Tuesday, August 16, 2016 5.37pm/ DLM Research
Background to our forecast
The headline inflation for July 2016 is expected to be released by the National Bureau of Statistics on the 31st of August 2016. Meanwhile, headline inflation for June 2016 came in at 16.48 percent, representing an increase of 90bps from 15.58 percent recorded in the preceding month. Higher electricity rates, energy prices and imported items remain key drivers of inflationary pressures seen during the month.
This represents the fifth consecutive month of a faster increase despite being weighed down by the slower rise seen in the recreation & culture, restaurant & hotels, and miscellaneous goods & services divisions (fig. 1).
However, on a month-on-month basis, the pace of price increases slowed considerably by 100bps to 1.70 percent in June 2016. The food index was higher by 15.30 percent up from 14.86 percent recorded in the previous month largely driven by imported products and other food items particularly fish, meat, bread & cereals, and fruits. Similarly, the core inflation index rose by 16.22 percent from 15.05 percent in May 2016.
We estimate an increase in headline inflation to 17.20 percent year-on- year in July 2016; up by 72bps from 16.48 percent recorded in the preceding month (fig.2).
This in our view will be primarily driven by a slower rise in the core index. Our model also shows a movement in the food and core sub-indices to 208.6points and 200.7points respectively. This translates into a food and core inflation of approximately 16.21 percent and 16.96 percent respectively in July 2016.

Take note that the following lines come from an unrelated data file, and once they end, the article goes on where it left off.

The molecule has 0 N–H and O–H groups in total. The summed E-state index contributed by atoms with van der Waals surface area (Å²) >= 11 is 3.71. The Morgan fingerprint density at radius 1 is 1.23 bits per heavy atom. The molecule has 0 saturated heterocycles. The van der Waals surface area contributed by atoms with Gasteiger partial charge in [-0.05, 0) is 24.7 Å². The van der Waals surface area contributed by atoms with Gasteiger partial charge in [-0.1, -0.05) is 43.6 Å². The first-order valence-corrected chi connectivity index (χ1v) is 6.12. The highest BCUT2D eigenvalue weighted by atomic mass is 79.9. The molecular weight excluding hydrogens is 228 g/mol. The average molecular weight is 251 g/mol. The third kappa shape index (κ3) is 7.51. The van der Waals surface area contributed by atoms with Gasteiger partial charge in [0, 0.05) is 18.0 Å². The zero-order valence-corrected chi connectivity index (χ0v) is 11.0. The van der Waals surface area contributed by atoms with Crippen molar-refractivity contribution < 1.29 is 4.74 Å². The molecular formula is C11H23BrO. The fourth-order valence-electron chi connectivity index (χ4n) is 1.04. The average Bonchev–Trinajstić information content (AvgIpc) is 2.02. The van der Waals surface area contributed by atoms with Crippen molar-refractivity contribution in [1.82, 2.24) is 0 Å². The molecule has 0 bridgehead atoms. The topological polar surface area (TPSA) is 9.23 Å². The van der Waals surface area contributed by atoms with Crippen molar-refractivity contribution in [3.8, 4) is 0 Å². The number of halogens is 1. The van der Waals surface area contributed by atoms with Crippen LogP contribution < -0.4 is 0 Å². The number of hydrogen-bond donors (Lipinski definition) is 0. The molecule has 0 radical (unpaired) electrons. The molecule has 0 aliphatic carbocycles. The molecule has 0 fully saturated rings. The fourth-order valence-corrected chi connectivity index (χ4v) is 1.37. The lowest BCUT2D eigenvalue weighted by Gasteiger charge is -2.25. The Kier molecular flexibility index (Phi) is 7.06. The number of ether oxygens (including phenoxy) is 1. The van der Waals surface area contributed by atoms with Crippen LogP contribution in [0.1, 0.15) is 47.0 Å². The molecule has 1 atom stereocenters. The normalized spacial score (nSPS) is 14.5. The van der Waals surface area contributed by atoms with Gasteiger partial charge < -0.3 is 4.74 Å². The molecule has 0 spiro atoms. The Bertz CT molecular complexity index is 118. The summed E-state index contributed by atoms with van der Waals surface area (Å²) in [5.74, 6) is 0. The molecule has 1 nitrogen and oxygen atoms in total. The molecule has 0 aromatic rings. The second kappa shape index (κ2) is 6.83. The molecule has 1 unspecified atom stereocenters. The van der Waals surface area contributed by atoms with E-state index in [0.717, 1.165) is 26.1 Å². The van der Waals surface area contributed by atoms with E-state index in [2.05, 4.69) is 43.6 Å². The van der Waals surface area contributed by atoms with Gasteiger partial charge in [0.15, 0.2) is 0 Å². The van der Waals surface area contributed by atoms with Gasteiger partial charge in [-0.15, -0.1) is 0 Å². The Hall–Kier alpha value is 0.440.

We maintain our position on the likelihood of upward price movements in the coming months. Rising from the July 2016 meeting, the Monetary Policy Committee voted in favour of increasing the benchmark rate by 200bps to 14.00 percent. The basis for the hike was attributed to the assertion that the apex bank lacked the instruments required to directly jumpstart growth.
Generally, this policy decision raises certain concerns on the extent of tightening that will occur in the coming months given the current commitment of the CBN to engender price stability whilst gradually achieving positive real interest rates.
In our opinion, underlying inflation drivers ( with energy prices and exchange rate pressures being significant contributors) should be targeted and addressed rather than a resort to a further increase in the monetary policy rate to curtail inflationary pressures due to structural factors. (fig.3)
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